New Delhi, September 29, 2004
The survey findings reveal that 7 out of 10 households interviewed do not have option to change their cable operator, and 80% of these households faced a hike in subscription charges at least once in the last one-year. The survey is based on responses of more than 1500 representative respondents from the four metropolitan cities of Delhi, Mumbai, Kolkata and Chennai. It was done by CUTS in Delhi and Kolkata, CAG in Chennai and CGSI in Mumbai. The project was supported by the Ministry of Consumer Affairs, Government of India, under their consumer welfare fund.
“In an industry where there is a virtual monopoly at the consumers’ end, the survey identifies a crying need to regulate prices and ensure proper service standards at local level”, said Pradeep S Mehta, Secretary General of CUTS and Bharath Jairaj, Legal Coordinator of CAG, Chennai.
The Cable TV sector is a seller’s market and the consumer is merely a puppet in the hands of operators, having no say in the types of channels s/he wants to watch. Though 70% cable TV subscribers received more than 50 channels, most of these (83%) usually watch less than 15 channels. Thus consumers are made to pay for more than 35 channels, which they do not watch. “This is a clear example of restrictive trade practice being followed in the cable TV industry. The Conditional Access System (CAS) was supposed to address this anomaly, however, it has remained a non-starter except for Chennai and South Delhi, with its fate uncertain,” commented Manish Agarwal, Policy Analyst at CUTS.
Eighty percent households covered by the survey, pay between Rs.150-300 as monthly cable subscription charges: maximum respondents (38%) pay between Rs.150-200, followed by 24% paying between Rs.200-250 and 20% paying between Rs.250-300 per month. Importantly, there is not much difference in the subscription charges paid by consumers in lieu of the number of TV sets owned by them.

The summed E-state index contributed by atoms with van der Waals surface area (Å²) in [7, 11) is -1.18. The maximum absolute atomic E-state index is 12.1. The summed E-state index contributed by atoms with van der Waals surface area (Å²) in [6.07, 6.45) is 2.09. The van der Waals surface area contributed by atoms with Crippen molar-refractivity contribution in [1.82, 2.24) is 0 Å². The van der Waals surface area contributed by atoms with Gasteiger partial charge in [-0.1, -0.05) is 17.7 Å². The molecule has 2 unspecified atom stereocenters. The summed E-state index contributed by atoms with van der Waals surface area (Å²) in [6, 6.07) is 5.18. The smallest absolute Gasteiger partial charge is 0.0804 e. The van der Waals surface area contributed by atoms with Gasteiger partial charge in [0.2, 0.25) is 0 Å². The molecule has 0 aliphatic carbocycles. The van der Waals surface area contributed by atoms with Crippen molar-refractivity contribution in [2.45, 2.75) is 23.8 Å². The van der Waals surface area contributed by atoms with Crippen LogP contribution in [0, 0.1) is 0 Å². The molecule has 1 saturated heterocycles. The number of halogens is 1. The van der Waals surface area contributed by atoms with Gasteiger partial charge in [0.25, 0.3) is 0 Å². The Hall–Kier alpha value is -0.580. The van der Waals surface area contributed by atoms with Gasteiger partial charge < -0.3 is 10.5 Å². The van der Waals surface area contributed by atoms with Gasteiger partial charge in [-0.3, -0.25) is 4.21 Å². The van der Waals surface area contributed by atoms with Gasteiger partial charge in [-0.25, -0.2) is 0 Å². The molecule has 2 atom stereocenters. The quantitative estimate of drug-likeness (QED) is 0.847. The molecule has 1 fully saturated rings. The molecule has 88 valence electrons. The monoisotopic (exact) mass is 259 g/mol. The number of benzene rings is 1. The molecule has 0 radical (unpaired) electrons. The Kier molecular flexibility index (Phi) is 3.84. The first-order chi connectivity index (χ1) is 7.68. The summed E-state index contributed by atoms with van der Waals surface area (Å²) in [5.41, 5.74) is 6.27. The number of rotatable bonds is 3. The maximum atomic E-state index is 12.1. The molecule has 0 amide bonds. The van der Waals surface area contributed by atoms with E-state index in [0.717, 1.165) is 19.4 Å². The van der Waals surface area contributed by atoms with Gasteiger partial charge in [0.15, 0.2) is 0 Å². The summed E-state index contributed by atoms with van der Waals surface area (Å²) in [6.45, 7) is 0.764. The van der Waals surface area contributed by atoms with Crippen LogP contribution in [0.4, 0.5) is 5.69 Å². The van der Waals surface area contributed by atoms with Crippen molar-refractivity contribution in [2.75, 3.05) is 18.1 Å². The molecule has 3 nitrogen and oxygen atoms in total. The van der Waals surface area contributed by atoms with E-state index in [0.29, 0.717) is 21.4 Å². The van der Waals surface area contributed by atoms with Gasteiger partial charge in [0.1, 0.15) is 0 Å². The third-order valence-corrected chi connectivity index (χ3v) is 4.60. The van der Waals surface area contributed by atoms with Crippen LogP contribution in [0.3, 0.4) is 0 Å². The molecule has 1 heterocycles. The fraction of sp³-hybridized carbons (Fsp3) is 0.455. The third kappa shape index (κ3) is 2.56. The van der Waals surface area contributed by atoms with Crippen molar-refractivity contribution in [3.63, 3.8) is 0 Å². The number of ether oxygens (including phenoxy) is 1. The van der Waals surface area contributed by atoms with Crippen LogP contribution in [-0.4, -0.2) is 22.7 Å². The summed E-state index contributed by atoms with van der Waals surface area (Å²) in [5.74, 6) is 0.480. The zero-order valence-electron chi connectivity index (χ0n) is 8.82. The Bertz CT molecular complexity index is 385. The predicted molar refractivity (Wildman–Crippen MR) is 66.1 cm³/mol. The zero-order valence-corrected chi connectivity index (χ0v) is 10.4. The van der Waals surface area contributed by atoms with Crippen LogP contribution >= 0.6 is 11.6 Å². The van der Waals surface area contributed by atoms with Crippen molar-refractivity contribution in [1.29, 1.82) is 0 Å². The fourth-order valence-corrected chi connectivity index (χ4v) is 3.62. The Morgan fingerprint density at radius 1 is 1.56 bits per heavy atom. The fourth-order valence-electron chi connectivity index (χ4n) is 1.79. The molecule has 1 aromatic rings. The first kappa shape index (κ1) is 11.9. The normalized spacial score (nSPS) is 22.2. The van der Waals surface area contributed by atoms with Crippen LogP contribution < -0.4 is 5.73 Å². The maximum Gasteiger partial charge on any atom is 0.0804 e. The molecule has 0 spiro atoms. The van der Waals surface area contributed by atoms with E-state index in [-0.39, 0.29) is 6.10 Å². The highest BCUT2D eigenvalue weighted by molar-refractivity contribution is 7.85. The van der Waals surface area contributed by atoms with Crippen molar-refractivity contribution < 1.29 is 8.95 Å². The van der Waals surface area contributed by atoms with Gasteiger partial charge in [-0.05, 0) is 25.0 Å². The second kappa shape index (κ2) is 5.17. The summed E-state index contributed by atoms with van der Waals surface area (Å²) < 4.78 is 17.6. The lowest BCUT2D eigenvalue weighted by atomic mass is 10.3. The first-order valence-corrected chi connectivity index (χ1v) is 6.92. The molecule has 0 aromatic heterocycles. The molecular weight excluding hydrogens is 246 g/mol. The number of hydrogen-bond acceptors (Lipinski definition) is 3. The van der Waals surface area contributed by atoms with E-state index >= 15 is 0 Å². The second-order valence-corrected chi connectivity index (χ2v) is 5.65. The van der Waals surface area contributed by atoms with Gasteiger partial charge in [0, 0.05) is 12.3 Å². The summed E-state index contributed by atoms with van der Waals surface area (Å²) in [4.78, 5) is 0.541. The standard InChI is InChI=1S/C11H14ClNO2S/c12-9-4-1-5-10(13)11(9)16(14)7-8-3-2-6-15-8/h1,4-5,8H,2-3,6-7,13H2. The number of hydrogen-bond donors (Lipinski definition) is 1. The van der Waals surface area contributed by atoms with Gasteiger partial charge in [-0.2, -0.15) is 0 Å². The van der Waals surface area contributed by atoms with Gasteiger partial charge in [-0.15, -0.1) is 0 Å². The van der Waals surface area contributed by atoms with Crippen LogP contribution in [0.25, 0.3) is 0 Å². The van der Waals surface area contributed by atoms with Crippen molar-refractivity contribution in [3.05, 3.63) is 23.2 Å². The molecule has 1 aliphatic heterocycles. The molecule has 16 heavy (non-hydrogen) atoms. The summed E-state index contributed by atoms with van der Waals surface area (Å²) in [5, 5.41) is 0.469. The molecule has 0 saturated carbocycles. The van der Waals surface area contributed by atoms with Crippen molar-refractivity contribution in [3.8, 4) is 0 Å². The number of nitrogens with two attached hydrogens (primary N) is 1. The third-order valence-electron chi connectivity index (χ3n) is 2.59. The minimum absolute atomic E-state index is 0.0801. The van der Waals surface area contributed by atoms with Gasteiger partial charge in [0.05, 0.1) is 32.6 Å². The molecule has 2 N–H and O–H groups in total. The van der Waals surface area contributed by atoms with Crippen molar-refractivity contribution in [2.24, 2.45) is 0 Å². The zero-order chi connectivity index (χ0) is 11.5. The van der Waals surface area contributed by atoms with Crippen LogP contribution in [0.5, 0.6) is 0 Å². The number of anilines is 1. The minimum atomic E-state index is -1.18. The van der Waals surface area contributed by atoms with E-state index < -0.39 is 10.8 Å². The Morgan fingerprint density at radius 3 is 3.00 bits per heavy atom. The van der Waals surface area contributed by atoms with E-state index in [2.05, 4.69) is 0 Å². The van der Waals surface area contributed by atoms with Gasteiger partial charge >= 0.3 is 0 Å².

Kolkata with average monthly subscription charge of Rs.175 is the least expensive metro, followed by Chennai (Rs.187), Mumbai (Rs.247), and Delhi (Rs.253), as the most expensive.
Among key improvements, consumers would like in the cable TV system: better picture and audio quality, an effective complaint redressal system, and stopping of change in order of channels.
Since CAS was to be implemented in the four metros, the survey was initially aimed at assessing consumers’ perception on the operational efficiency of CAS and to assess whether CAS has addressed these inefficiencies and inequity. However, notification on CAS was withdrawn on recommendations of the Telecom Regulatory Authority of India (TRAI), designated regulatory agency for broadcasting and cable services. Given the status quo, survey was done in the four metros to:
assess the structure of cable TV market and level of influence cable operators have on consumers; and
identify the level of consumer awareness about CAS